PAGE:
BENSON — Villages at Vigneto’s Section 404 permit under the Clean Water Act has been suspended by the U.S. Army Corps of Engineers.
Villages at Vigneto, a proposed 12,000-plus-acre development by El Dorado Holdings LLC of Scottsdale near the San Pedro River south and west of Benson, was to include about 70,000 residents in a gated community resembling Tuscany, Italy.
In a June 28 letter, U.S. Fish and Wildlife Service Field Supervisor Jeffrey Humphries informed the Corps that the Service reviewed the impact to threatened and endangered species and their habitats and decided to reverse the 2017 decision that allowed the development to proceed.
Humphries wrote, “We are prepared to work with you to comply with the Endangered Species Act as you see fit.”
The Corps suspended its 404 permit based on the FWS reversal. In a letter, Regulatory Chief David Castanon stated, “The USFWS recission of the letter of concurrence represents changed conditions and circumstances and has caused the Corps to re-evaluate the permit. Therefore, the Corps has determined that it is in the public interest to suspend the permit.”
The company responsible for the project hopes the setback is temporary.
“We do not believe the suspension is merited as no facts or circumstances have changed that would warrant such a suspension," El Dorado Holdings said in a statement. "The permit has been in place since 2006 through multiple administrations. The Army Corps of Engineers will re-evaluate the circumstances surrounding the permit, as it has done before, and we are confident it will be reinstated again. We look forward to working with the Corps to address any questions that the agency may have.”
Environmentalists celebrated the ruling.
Tricia Gerrodette, a Sierra Vista resident who opposed the development, said, “I’m very happy that the agencies decided to make use of their extensive science and discard the political meddling that occurred in the decision-making process. An even better step would be for ACOE to move beyond permit suspension and actually revoke it. Then the process of analyzing the impacts can go through their normal channels.”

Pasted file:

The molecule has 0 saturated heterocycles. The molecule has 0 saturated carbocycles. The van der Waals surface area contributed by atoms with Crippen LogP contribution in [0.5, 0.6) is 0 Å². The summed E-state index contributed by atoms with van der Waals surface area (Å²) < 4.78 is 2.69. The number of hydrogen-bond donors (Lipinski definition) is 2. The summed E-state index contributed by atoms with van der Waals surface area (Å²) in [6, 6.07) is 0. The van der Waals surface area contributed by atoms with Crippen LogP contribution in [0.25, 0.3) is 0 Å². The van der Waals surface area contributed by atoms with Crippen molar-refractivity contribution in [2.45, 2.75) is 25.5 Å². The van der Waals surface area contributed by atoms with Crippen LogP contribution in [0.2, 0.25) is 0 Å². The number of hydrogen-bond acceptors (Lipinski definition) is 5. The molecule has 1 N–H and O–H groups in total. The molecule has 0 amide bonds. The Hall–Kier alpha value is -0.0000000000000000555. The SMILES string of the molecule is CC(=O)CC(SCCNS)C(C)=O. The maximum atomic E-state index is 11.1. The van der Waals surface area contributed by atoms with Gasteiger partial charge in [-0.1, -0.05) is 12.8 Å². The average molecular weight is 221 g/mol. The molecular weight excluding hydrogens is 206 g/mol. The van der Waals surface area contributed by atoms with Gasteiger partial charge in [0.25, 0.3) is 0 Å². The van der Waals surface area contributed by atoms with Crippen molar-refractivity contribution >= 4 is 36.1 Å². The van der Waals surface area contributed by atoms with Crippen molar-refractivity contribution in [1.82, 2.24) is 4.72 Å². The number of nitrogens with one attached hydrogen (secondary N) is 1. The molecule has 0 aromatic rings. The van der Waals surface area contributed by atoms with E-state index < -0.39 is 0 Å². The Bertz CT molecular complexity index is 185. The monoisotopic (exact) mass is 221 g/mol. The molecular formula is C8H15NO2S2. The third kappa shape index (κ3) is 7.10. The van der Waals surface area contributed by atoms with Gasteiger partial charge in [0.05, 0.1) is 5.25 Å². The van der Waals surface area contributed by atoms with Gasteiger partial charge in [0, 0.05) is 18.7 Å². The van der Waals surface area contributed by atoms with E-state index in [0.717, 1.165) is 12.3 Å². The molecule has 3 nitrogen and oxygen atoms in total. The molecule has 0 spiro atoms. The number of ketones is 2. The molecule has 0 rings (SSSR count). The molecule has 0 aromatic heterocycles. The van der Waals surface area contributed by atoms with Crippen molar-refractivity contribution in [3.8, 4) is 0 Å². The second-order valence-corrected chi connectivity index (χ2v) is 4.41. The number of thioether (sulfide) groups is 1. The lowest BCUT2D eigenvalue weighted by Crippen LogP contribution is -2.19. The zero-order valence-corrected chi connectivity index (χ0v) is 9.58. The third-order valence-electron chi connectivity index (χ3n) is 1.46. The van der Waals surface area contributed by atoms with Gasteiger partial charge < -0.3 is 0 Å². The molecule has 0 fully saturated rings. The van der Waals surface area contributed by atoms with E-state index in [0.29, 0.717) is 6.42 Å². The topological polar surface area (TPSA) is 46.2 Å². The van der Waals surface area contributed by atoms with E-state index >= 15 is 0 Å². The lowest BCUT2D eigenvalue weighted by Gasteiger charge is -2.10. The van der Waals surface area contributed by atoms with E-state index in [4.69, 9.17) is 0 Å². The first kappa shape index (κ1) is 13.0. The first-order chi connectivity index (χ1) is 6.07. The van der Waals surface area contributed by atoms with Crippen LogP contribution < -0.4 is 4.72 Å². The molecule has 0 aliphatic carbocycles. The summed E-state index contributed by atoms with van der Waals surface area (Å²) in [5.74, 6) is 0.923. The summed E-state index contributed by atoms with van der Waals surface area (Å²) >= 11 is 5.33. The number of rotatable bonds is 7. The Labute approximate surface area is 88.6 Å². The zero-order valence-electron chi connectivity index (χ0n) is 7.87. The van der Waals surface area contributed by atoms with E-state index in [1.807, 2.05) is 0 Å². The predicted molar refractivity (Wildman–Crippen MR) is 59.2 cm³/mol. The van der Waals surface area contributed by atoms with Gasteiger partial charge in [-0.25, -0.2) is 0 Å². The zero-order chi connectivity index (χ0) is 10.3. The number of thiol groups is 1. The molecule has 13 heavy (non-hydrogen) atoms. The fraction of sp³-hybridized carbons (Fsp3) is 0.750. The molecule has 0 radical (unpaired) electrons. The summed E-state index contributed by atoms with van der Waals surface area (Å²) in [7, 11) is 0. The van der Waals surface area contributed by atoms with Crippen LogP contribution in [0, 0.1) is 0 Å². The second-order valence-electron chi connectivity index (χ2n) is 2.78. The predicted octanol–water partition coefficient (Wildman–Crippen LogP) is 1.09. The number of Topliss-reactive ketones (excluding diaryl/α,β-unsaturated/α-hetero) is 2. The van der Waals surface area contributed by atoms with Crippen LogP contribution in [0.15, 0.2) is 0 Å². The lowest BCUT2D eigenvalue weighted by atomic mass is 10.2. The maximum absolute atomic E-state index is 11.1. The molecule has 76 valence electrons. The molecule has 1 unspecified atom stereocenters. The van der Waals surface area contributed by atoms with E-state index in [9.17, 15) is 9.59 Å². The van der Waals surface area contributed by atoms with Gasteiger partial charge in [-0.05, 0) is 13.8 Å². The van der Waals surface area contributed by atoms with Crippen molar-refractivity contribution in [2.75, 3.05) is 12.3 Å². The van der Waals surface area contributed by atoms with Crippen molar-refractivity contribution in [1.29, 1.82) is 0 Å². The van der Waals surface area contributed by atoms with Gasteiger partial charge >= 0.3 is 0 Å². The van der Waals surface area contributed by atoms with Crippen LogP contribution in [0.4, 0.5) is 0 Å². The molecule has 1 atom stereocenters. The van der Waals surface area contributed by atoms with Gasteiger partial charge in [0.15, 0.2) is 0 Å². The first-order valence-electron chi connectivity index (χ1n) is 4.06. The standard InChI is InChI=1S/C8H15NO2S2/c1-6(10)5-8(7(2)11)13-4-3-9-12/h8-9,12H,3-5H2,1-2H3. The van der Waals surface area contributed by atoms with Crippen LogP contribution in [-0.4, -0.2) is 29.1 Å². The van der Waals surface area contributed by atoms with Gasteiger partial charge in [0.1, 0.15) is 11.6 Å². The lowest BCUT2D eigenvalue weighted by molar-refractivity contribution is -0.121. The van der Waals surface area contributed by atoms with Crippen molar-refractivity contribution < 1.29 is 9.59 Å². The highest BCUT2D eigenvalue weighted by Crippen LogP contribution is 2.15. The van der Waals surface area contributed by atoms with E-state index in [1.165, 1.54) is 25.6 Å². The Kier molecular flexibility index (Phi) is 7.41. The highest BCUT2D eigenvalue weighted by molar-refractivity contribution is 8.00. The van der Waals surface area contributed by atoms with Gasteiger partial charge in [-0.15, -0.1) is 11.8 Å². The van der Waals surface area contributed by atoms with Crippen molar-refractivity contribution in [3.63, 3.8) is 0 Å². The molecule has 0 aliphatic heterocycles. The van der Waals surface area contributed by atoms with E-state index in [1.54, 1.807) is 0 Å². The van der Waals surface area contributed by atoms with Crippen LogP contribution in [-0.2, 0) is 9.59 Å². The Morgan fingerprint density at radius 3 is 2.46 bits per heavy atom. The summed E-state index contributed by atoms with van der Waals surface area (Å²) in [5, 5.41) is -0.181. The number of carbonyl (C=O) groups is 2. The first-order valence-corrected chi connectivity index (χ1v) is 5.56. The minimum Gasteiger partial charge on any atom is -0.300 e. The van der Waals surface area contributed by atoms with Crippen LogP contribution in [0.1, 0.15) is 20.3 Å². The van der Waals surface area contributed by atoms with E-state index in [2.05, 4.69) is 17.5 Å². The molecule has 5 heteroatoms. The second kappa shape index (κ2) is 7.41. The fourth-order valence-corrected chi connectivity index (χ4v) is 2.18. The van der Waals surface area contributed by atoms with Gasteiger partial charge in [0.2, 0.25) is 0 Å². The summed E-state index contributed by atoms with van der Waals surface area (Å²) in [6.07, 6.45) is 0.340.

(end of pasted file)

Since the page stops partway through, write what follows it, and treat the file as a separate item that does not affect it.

Michael Gregory, who was instrumental in establishing the San Pedro Riparian National Conservation Area, said, “The San Pedro Riparian Area is an irreplaceable gem, under increasing threat from runaway development and climate-induced drought. It’s good to see the Corps and Fish and Wildlife Service finally doing their jobs to protect it instead of bending over backwards to please the developer.”
Villages at Vigneto was proposed as a 28,000 home and multi-use development with ponds, lakes, fountains and swimming pools near the protected San Pedro River and conservation area.
Due to its proximity to the river, a number of environmental groups filed suit against the development, FWS and the Corps in an effort to protect the habitat of listed wildlife, the river and the aquifer.
Controversy followed the decision.
Former FWS supervisor Steve Spangle issued a 2016 decision requiring a detailed biological analysis of the development’s impact on endangered species.
It later was reported that in August 2017 Spangle was advised by higher-ups to change his review; Spangle believes it came at the direction of former Deputy Secretary of the Interior David Bernhardt. Rescinding the review would allow the Corps to issue the permit without the lengthy analysis.
Mike Ingram, El Dorado founder and chairman, had met with Bernhardt in Montana earlier in August.
Spangle felt forced to reverse his position. He later said that he was “rolled” by higher-up political appointees. He said he used the term “rolled” to distinguish the FWS change in position “from making a policy call based on fact, as opposed to making a policy call based on politics.”
He said this was the first time in his 30-year career at FWS that he had been pressured to change an official decision. He retired from FWS four months later.